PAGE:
One heavily underlooked mechanic for most players new to Teamfight Tactics is income generation. Although the game’s title might suggest most of its gameplay is centered around your army fighting, most of the actions you can make in TFT involve spending gold. Players who are getting knocked out early in a game can more often than not attribute their failure to having a bad economy, as opposed to having bad item rolls or poor army composition.
Something everyone should learn is that generating more gold than any other player in the game allows you to significantly reduce the impact of bad rolls and win more consistently.
How does gold generation work in TFT?
These are the core rules of income generation in Teamfight Tactics:
Streak gold bonus is as follows:
- +1g for 2 – 4 wins/losses in a row
- +2g for 5 – 7wins/losses in a row
- +3g for 8+ wins/losses in a row
Following these rules, once you’re past the 4th round, you can get a maximum of 14 gold in one turn, and a minimum of 5. Think about it this way — someone who’s maxing out on their economy gets 9 more gold per turn than someone who’s getting the base amount. A person who’s got a maxed out economy can buy four Tier 3 (rare hero) and reroll once, whereas the person without an economy can only buy the one Tier 3 and reroll once.
The idea is to get to a point where you can sit on a pile of banked gold, and spend the 8–14 gold you get per turn without touching the money you have banked.
How do you build an economy?
Simply put, building an economy in TFT is just the process of saving up gold to maximise income from interest (up to 50g) while taking minimal damage from losing too many fights. It’s not very difficult to do at all, you’ll just need to follow a couple of very basic rules:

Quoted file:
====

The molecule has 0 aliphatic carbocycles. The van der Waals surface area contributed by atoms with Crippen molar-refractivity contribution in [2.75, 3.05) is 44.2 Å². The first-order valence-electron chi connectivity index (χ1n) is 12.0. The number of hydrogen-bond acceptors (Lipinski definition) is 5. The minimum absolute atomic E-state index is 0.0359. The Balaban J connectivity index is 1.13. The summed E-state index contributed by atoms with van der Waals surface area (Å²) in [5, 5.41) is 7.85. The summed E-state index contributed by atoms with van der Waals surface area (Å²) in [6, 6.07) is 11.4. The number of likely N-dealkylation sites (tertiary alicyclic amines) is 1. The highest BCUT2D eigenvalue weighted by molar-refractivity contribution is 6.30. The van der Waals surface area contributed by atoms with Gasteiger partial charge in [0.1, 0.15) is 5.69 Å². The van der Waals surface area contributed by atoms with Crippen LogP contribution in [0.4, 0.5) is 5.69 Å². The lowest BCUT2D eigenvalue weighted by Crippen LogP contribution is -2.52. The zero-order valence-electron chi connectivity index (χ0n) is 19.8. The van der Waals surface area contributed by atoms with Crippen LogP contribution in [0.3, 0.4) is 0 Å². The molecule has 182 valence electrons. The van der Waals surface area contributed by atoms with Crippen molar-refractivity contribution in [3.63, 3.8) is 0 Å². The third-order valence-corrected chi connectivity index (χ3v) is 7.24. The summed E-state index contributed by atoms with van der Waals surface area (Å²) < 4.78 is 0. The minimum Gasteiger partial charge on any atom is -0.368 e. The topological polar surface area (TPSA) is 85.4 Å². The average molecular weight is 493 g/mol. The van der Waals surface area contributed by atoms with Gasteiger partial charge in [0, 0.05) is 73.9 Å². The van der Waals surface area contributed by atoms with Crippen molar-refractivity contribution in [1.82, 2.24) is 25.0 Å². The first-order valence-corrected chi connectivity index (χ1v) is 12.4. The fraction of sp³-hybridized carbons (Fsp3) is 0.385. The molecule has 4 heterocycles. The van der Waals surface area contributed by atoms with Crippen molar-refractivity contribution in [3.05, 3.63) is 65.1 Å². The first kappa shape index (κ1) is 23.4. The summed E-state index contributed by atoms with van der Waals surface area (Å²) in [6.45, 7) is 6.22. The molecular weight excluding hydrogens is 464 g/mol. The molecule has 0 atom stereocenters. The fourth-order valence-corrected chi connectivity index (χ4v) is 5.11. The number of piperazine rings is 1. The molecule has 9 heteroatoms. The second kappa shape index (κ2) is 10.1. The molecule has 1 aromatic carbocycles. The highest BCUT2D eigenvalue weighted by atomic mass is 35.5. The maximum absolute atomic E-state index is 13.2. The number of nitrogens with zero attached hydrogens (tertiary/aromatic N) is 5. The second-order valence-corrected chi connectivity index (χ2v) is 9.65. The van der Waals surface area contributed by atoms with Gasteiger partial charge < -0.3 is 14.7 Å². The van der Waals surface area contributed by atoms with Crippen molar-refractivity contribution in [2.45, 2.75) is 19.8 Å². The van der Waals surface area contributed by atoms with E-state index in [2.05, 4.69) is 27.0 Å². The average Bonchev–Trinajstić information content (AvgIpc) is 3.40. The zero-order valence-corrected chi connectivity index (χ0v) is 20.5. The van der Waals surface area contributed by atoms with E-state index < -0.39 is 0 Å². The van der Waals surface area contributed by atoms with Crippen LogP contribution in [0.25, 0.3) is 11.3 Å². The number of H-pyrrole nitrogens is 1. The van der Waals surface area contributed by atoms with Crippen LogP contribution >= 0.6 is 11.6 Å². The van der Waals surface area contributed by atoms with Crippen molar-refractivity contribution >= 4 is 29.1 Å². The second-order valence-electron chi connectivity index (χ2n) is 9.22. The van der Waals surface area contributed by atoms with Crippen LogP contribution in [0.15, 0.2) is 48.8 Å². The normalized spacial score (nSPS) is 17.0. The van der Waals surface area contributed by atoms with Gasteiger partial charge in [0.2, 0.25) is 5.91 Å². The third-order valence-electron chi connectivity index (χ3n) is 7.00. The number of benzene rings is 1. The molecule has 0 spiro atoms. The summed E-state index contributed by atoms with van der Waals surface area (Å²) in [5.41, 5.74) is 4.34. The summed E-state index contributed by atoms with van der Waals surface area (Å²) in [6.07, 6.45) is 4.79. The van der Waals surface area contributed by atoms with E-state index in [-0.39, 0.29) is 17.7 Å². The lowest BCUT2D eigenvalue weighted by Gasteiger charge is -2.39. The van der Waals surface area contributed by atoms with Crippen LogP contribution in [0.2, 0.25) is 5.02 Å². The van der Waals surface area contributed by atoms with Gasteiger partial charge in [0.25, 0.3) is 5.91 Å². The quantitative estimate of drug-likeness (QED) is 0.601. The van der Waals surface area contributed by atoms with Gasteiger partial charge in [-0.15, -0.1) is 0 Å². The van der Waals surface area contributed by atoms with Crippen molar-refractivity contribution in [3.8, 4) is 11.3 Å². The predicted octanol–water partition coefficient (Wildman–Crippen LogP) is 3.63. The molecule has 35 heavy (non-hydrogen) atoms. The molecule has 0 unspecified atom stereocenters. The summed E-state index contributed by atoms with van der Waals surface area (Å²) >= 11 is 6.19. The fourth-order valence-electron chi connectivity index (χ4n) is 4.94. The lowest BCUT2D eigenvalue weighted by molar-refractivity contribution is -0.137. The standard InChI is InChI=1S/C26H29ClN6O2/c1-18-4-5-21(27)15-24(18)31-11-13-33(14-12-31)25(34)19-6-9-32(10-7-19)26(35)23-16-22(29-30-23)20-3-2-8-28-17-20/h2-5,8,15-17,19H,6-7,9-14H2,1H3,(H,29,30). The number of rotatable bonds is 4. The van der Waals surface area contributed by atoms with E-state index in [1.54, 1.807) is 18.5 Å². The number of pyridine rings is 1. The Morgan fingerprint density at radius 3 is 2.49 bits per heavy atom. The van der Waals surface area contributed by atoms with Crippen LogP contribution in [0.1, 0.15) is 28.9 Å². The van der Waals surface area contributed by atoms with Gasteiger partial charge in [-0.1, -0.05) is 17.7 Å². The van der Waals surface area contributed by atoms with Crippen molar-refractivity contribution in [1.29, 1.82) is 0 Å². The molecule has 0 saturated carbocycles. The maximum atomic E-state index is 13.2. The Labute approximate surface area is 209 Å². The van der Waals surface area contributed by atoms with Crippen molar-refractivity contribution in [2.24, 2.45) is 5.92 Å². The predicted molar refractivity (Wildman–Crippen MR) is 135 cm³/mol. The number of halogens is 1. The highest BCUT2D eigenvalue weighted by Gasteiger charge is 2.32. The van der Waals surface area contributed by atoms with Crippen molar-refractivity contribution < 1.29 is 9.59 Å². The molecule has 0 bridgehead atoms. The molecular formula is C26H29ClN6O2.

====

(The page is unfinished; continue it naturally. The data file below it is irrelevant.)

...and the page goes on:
Save as much money as you can from each round
- Rerolling for a new set of champions in the first 10–15 rounds is often inefficient and a waste of gold
- This isn’t to say that you can’t, sometimes it might be worth rerolling once a round if you’re close to a three star upgrade
- Don’t buy champions unnecessarily
Maximize income by staying above increments of 10g
- If you are at 35 gold, don’t go below 30. If you’re at 22, don’t go below 20
There are two exceptions to this rule.
- You see a champion that you need to purchase for an upgrade.
- If your comp requires you to mass Vaynes, purchase that Vayne
- If you’ve almost completed a synergy (for example, you have 3 wilds) and you see a Gnar, buy that Gnar
2. The game is almost over
- If you know you’ll lose the game if you lose 2–3 more fights, spend all your gold and try to upgrade your army as best as possible
If you follow these two basic rules, you will either build up your 50g bank very quickly, or you must have rolled really well and built up a very strong army. Once you get to that 50g, you’ll have at least 10 gold to spend every round.
Alright got it chief, ezpz. Is there anything more advanced?
You can get by if you follow the first two rules, but since you asked, here are some more advanced tips: